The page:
Cattle Show Was Quite An Experience
I mentioned last week that I would be at the Mississippi State Fair this past weekend and I also mentioned that it was my first time to visit the fair. As an agricultural agent with livestock 4-H responsibilities, I am required to work the Cattle shows and any other livestock shows where I am needed. These work assignments include checking kids into classes, making sure kids have the correct animals and also helping with any safety issues (loose animals, wild animals, kids or adults in wrong places etc.).
When I was a kid growing up in Yalobusha County, I rode horses at horse shows and showed cattle and pigs from the time I was old enough to walk through my senior year in high school. So although I am new to the 4-H agent side of showing, I have a good bit of experience with livestock shows. I have to share an experience with you from the state fair this year.
In the livestock show world there are the animal shows, which judge the animal according to their breed specifics, and then there is showmanship, which judges how well the kid can show that animal in any situation. To be specific the definition of Cattle Showmanship is “Preparing and displaying a cattle project to its best advantage, highlighting its strong points and minimizing its weaker points.” Characteristics of a good showman are “The exhibitor and animal are clean and well presented; aware of when the judging is and is at the ring promptly, follows instructions issued by judge, clerk, or ring steward; Courteous at all times to the judge and fellow showman.
Sunday night, October 9, everybody in the livestock barn witnessed this to perfection. Tyler Conrad of Desoto County 4-H, son of Cindy and Shannon Conrad, was in the 18 year old group showing his 1,800 pound Santa Gertrudis Bull named “Harry.”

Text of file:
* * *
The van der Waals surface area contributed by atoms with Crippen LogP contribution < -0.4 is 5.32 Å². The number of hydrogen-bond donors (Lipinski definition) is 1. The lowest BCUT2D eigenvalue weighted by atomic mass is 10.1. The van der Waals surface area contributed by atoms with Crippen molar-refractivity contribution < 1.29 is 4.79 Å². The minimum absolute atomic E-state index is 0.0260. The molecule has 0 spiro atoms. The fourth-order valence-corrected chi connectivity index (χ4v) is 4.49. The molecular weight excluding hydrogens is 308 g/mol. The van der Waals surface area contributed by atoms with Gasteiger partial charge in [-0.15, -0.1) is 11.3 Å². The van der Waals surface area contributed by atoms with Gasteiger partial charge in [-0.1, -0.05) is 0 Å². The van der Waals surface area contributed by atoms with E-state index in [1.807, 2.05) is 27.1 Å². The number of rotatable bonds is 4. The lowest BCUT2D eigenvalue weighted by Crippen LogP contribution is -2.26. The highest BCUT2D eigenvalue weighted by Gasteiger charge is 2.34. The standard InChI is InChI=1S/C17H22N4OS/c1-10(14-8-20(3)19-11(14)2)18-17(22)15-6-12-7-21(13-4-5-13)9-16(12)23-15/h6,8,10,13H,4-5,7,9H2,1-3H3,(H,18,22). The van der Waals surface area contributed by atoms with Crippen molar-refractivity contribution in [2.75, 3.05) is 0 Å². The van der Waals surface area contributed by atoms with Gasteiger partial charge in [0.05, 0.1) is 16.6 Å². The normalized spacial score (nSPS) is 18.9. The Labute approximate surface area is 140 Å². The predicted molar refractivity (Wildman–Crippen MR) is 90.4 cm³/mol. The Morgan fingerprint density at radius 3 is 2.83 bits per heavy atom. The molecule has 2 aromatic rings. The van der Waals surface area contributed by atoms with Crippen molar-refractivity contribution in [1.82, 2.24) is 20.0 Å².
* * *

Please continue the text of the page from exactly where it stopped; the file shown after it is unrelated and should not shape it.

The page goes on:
Those of you that know anything about cattle know that a two year-old, 1800 pound bull that has been in the pasture with cows can pretty much do what he wants to when he wants to no matter how calm he is or how much he has been worked with. Tyler came in leading his bull middle of the class in a class of 10. Tyler was well dressed, his bull was well groomed, and things were going really good until Harry decided he didn’t want to be there. He started acting up, just moving around at first, then actually trying to hook and push Tyler around the ring. Now as I stated before the job of ringman/agent is to keep the safety of the participants first, so the ring men tried to help with his bull with fear in their eyes. Tyler never quit trying to contain his bull, keeping him away from other participants, never letting go of the bull, never showing fear and always staying positive. Finally Tyler’s mom came out in the ring and helped him take the bull out of the ring back into the stalls. Tyler never once fussed, or lost his cool, or stomped his feet in anger or frustration. This was Tyler’s last time to participate in 4-H Showmanship because of his age. After putting his bull in the stall and calming him down, Tyler came back to the ring to congratulate his competitors and see the results. The judge started ranking each competitor in the class and got down to first place and walked over to Tyler and shook his and said, “Congratulations, you showed everybody here tonight what showmanship is!”
I almost forgot to mention Tyler Conrad has Down syndrome.
If you plan on ordering cheese this year from Mississippi State now is the time to do so. Cheese orders can be placed online at msucheese.com or just call the office at 662-675-2730.